Electrical energy is the only product that always has to be generated at the same moment it is consumed. This is a crucial difference to all other goods and markets. Nevertheless, to ensure that the light always comes on immediately when you switch it on, a very extensive network is required. The more extensive it is, the more likely there is to be a mutual balancing of consumption fluctuations at the millions of tapping points.
If the large, high-voltage overhead lines visible from afar are also made of aluminium, because they are then only half the weight despite the lower conductivity of this light metal and the correspondingly larger cross-section that is required, the construction of such a network would nevertheless be inconceivable without copper. Even if one wants to lay the cables out of sight into the ground, there is usually a change to copper conductors, because this makes the entire cable somewhat less thick and thus more manageable. It also reduces the need for costly high-voltage insulating material, which is also a considerable cost factor.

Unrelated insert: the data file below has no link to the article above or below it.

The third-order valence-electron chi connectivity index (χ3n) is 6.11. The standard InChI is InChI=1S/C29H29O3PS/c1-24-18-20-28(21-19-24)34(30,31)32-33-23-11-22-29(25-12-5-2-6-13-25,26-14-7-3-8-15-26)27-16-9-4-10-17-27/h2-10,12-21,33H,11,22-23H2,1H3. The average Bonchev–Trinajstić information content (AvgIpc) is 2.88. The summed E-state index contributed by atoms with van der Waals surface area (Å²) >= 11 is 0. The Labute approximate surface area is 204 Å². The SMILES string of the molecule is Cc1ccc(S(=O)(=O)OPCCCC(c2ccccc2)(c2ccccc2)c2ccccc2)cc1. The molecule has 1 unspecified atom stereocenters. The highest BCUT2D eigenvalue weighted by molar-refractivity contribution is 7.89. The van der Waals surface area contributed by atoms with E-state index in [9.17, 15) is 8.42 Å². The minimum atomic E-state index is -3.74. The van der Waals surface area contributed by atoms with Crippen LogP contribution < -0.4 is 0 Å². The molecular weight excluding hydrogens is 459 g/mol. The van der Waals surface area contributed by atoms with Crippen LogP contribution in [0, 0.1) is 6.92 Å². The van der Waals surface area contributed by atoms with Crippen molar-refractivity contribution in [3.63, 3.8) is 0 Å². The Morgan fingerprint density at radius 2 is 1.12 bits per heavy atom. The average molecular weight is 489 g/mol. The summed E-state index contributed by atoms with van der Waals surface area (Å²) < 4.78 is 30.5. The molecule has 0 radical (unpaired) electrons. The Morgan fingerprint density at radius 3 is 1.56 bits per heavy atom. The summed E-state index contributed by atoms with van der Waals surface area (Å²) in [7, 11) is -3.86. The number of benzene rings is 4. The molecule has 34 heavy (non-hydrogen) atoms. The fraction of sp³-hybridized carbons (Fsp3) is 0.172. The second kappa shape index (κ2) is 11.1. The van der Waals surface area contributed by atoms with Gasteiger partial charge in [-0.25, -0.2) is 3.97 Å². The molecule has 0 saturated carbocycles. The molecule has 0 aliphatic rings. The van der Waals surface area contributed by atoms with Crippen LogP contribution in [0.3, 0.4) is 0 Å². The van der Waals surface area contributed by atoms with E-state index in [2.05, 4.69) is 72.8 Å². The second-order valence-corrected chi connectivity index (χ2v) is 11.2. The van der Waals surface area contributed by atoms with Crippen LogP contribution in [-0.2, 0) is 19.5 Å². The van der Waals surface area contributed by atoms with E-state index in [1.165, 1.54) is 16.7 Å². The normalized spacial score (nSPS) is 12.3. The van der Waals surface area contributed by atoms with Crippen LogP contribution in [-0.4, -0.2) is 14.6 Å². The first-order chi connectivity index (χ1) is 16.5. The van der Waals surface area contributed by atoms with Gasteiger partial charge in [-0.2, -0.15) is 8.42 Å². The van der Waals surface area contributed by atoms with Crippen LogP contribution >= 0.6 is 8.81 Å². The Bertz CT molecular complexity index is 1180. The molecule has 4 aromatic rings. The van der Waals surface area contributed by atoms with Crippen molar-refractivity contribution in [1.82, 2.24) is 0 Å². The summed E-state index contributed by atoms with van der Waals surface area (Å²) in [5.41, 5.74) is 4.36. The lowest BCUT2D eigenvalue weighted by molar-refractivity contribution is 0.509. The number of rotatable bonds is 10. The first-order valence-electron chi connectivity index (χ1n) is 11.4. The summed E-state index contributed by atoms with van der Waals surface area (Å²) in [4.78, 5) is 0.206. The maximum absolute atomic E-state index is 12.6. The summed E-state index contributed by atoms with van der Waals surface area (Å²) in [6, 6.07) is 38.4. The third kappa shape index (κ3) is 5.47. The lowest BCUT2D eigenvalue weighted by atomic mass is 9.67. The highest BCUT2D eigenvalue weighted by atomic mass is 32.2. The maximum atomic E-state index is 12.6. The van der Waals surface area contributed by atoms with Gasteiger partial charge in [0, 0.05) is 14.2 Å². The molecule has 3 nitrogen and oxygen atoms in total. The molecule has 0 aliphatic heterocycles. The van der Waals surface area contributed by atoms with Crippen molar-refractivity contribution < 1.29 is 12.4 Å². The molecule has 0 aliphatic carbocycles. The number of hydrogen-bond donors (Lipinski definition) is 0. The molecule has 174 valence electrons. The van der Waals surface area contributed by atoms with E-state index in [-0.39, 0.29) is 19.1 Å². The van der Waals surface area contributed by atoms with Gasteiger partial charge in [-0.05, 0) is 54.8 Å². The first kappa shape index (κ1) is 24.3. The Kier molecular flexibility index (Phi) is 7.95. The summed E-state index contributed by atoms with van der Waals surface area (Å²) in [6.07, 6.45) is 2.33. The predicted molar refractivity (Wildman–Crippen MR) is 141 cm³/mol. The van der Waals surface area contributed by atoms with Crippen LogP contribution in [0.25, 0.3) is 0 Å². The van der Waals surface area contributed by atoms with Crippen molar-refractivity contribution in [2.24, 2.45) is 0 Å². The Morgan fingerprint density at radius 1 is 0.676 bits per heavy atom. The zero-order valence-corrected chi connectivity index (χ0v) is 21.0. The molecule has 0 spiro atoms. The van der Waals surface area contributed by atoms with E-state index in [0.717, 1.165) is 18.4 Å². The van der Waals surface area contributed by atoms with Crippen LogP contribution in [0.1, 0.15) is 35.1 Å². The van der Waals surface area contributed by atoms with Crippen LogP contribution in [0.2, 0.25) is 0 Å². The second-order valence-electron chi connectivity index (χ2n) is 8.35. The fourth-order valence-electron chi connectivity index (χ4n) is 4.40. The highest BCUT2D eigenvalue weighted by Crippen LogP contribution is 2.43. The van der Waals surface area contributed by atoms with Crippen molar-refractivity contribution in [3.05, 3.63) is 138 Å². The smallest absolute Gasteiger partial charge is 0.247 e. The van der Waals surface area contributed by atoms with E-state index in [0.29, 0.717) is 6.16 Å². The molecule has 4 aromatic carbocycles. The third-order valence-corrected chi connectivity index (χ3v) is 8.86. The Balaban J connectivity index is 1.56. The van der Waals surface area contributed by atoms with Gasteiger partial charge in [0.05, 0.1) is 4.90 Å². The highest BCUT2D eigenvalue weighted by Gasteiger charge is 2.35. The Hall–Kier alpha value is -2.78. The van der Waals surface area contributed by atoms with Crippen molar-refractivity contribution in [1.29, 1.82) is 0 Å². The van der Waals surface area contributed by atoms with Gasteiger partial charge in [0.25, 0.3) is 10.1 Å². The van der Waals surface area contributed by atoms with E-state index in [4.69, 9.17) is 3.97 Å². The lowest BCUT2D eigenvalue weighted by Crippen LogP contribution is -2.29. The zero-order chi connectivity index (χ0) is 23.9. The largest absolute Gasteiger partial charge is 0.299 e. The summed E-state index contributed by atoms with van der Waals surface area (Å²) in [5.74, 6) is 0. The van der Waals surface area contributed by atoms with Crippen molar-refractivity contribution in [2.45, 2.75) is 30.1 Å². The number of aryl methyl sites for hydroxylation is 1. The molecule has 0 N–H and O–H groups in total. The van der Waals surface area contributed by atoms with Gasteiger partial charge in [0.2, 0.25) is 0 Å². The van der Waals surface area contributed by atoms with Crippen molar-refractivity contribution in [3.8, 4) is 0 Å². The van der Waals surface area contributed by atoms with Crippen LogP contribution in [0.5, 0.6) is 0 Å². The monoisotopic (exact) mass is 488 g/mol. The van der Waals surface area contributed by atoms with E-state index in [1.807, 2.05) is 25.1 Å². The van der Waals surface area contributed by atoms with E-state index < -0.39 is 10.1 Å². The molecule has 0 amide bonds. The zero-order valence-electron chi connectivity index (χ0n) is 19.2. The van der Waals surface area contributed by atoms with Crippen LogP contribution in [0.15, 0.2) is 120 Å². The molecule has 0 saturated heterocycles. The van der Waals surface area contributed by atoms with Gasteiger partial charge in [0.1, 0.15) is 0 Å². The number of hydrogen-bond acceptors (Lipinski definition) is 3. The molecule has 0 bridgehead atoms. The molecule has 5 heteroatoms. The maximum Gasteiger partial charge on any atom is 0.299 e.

Copper is also found in transformers, switchgear, frequency converters, control and “secondary” technology, as well as in the many large and small machines in conventional and modern generation plants.